Well, you can use it... but its a right PITA.
What a ridiculously designed keyboard.. 100+ screws?
I bought a replacement keyboard, and backlight and set of screws to replace the rivets... so I went ahead and did it.
Here's a rough outline of the procedure.
pull apart your crapbook, remove everything so all you have left it the topcover, the touchpad, the keyboard and the backlight that attaches to the keyboard. Take care with the cables.
see guides on the web for dismantling. keep track of screws, again...take care removing cables.
disconnect the old keyboard cable from the pcb circuit board on the touchpad, VERY carefully - otherwise your up for a new touchpad.
Now, there may be better ways of doing this, but this is how I did it.
I tore off the backlight by working my away around the edges of the black plastic backing thats glued around the sides of the kb/backlight, then removed the backlight. (actually, pretty much lost patience and tore it off... if you don't have a back light... take care and you MAY be able to reuse it.
you can now see the keyboard.
remove a shipload of pissy little screws, all the little brown ones around the edges.
NOW, here's the fun part...
The only thing holding the kb in place is the rivets.
I started in one corner, pushing all 4 keys around the particular rivet, until it came out. theoretically you could do this for every rivet... if you didn't mind spending a day at it... I was too impatient.
I grabbed hold of the corner of the keyboard that I had lifted up, lay the top cover on a flat covered bench, and while pressing down on the top cover to stop it from breaking or bending, pulled up on the keyboard, slowly pulling out or tearing of the rivets.
So, now I was down to just the top cover, with the touch pad attached.
However, now I had lots of sheared of rivets sticking up...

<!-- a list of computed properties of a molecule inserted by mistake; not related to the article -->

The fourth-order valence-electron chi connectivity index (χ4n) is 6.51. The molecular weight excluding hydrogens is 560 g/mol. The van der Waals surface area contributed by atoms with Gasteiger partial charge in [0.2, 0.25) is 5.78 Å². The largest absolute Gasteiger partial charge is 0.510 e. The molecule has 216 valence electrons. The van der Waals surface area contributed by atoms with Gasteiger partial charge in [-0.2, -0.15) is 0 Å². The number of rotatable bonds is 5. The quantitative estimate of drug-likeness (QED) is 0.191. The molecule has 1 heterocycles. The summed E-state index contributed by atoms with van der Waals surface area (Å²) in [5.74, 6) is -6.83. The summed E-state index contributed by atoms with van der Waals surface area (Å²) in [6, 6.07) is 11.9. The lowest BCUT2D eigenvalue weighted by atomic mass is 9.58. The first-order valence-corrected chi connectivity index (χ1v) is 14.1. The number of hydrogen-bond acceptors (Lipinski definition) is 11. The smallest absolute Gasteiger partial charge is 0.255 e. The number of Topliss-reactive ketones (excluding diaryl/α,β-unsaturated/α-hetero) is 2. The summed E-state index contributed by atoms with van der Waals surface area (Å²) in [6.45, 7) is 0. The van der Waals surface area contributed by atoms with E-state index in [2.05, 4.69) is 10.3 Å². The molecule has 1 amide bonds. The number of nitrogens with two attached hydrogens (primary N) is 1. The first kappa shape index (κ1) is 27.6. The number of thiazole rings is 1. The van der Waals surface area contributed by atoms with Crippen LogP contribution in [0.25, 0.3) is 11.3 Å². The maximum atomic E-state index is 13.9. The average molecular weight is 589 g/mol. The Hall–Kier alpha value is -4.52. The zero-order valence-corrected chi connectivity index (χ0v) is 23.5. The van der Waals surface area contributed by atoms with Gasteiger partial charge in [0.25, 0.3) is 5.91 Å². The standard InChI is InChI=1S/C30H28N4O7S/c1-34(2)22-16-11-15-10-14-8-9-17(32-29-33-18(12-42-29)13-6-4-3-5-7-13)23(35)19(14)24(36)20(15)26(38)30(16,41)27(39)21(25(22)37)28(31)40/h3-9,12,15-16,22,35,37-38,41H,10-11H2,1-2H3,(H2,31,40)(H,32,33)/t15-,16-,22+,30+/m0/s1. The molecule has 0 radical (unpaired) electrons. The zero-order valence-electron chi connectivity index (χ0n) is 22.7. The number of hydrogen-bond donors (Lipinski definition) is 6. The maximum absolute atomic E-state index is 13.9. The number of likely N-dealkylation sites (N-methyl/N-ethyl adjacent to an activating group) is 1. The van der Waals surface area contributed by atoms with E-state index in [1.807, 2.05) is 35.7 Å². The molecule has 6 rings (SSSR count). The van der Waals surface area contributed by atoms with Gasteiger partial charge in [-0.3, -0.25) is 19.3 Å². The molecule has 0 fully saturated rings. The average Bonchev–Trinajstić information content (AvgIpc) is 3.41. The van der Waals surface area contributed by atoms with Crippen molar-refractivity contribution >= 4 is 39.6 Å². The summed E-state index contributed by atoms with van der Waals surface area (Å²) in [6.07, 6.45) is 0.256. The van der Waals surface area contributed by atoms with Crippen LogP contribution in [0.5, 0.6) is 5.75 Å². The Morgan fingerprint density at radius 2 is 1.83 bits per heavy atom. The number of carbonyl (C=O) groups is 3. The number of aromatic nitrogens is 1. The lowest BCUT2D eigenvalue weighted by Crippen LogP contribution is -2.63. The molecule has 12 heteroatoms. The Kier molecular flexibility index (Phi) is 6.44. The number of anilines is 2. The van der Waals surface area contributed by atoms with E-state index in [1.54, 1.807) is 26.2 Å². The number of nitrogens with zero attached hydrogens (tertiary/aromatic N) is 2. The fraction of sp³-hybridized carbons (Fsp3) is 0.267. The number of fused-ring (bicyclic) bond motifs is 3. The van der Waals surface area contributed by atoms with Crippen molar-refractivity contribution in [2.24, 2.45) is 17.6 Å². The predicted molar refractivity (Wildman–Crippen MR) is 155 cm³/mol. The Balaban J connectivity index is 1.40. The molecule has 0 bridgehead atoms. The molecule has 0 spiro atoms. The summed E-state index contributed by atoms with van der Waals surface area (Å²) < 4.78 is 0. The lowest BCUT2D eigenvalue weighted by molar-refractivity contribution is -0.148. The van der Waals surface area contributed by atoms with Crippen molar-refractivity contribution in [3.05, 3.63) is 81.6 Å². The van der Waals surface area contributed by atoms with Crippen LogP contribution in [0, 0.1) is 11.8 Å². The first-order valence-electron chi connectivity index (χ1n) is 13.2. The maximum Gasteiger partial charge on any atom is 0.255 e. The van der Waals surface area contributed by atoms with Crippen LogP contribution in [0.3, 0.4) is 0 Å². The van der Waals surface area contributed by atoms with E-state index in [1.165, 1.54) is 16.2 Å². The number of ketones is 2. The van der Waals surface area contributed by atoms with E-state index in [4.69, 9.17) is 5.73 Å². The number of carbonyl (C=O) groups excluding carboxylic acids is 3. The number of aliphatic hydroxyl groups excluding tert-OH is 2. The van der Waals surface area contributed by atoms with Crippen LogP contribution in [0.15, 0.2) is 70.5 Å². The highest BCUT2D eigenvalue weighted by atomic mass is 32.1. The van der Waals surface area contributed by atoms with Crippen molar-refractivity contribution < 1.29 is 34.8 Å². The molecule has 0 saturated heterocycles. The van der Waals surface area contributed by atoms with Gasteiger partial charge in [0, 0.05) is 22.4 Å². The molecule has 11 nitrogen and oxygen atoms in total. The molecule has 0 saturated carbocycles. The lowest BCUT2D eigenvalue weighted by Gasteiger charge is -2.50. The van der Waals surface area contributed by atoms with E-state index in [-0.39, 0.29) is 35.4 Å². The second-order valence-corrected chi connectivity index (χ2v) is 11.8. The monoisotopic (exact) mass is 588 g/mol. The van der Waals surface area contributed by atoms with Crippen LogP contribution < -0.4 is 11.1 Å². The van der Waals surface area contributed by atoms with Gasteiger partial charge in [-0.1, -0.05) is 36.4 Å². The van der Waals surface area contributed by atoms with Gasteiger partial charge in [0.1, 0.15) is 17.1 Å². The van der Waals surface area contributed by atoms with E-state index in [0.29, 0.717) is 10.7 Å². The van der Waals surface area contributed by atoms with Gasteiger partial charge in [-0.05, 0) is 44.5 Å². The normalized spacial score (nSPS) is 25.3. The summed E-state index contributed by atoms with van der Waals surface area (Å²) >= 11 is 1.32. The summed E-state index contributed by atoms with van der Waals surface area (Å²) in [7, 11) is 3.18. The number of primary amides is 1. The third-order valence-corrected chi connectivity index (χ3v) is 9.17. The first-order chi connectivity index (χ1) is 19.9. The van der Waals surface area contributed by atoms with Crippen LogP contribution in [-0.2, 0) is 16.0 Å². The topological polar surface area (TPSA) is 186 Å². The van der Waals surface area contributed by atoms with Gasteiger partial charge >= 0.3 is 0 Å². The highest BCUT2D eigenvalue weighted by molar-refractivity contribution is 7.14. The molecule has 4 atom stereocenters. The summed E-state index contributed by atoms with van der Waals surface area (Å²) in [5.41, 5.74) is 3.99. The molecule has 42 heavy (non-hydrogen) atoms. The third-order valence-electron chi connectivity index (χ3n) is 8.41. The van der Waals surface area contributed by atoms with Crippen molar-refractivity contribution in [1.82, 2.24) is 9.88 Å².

I contemplated putting in the new keyboard and then gluing all the rivets with glue - araldyte or similar, but decided to remove the rivets instead.
long nose pliers, etc, failed in removing the rivets, they just mashed the tips.
The easiest way I found was to lay the topcover face down, and then, half holding half leaning on the top cover with the hand/arm i was using to hold the screwdriver, I hit the screwdriver against the side of the rivet, which usually caused it to simply pop out cleanly.
That only took 20 mins or so to remove them all. some of the more stubborn ones I had to tap once or twice from each side before they came out.
in the end I probably had half a dozen rivets that either snapped off flush with the top cover, or I sheared off originally using pliers.
There are so many rivets I don't really think it makes that much difference, you just don't want a large patch missing I guess.
then it was a case of installing the new keyboard (clean the holes in the topcover first if required), install the little brown screws, and checking how it looks from the front occasionally as you go.
Once they're all in, start putting in all the screws to replace the rivets.
do them up so they are flush with the base of the keyboard. if you have trouble with some, remove them and use a new screw... there's usually quite a few spare.
once that's done, peel the edging - blue stuff off the new back light, then the protective cover, line up the three holes, and insert onto the new keyboard. then smooth it out and press down on the edges to allow the glue to stick. be careful of the new back light power cable, its tiny.
From there its a case of, as they say, installation is the reverse of this procedure. and of course, your mileage may vary.
I hope this helps someone who has already purchased the keyboard to fix the issue.
If in doubt, I'd recommend replacing the entire top cover instead, although it would be expensive.
Otherwise, I'd say go and buy a proper laptop. u know, the ones that you usually only need to remove a couple of screws to change a keyboard, and that the screens aren't held together with double sided tape....